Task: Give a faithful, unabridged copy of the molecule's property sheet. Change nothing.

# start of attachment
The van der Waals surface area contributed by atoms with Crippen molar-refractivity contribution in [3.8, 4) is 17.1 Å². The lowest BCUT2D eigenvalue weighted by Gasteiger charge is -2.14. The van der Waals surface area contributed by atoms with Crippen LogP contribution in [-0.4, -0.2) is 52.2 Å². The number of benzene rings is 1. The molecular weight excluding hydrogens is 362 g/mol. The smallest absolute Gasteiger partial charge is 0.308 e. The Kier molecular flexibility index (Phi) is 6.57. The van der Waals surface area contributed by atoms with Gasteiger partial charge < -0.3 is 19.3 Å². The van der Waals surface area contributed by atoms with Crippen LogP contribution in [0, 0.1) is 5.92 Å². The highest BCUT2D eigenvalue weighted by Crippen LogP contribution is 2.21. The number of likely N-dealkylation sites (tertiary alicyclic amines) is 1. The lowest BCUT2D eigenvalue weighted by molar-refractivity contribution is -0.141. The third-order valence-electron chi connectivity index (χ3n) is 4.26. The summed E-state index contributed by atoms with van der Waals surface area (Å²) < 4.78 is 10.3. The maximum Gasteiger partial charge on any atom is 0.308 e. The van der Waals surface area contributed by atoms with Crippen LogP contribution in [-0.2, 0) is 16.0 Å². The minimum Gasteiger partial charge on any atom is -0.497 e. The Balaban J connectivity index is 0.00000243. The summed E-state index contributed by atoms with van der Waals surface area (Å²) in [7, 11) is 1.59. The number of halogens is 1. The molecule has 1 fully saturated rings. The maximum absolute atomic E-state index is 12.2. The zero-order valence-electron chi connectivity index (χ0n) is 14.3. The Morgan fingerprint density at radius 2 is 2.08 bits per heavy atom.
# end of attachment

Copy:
The van der Waals surface area contributed by atoms with Crippen molar-refractivity contribution in [3.8, 4) is 17.1 Å². The lowest BCUT2D eigenvalue weighted by Gasteiger charge is -2.14. The van der Waals surface area contributed by atoms with Crippen LogP contribution in [-0.4, -0.2) is 52.2 Å². The number of benzene rings is 1. The molecular weight excluding hydrogens is 362 g/mol. The smallest absolute Gasteiger partial charge is 0.308 e. The Kier molecular flexibility index (Phi) is 6.57. The van der Waals surface area contributed by atoms with Gasteiger partial charge < -0.3 is 19.3 Å². The van der Waals surface area contributed by atoms with Crippen LogP contribution in [0, 0.1) is 5.92 Å². The highest BCUT2D eigenvalue weighted by Crippen LogP contribution is 2.21. The number of likely N-dealkylation sites (tertiary alicyclic amines) is 1. The lowest BCUT2D eigenvalue weighted by molar-refractivity contribution is -0.141. The third-order valence-electron chi connectivity index (χ3n) is 4.26. The summed E-state index contributed by atoms with van der Waals surface area (Å²) < 4.78 is 10.3. The maximum Gasteiger partial charge on any atom is 0.308 e. The van der Waals surface area contributed by atoms with Crippen LogP contribution in [-0.2, 0) is 16.0 Å². The minimum Gasteiger partial charge on any atom is -0.497 e. The Balaban J connectivity index is 0.00000243. The summed E-state index contributed by atoms with van der Waals surface area (Å²) in [7, 11) is 1.59. The number of halogens is 1. The molecule has 1 fully saturated rings. The maximum absolute atomic E-state index is 12.2. The zero-order valence-electron chi connectivity index (χ0n) is 14.3. The Morgan fingerprint density at radius 2 is 2.08 bits per heavy atom.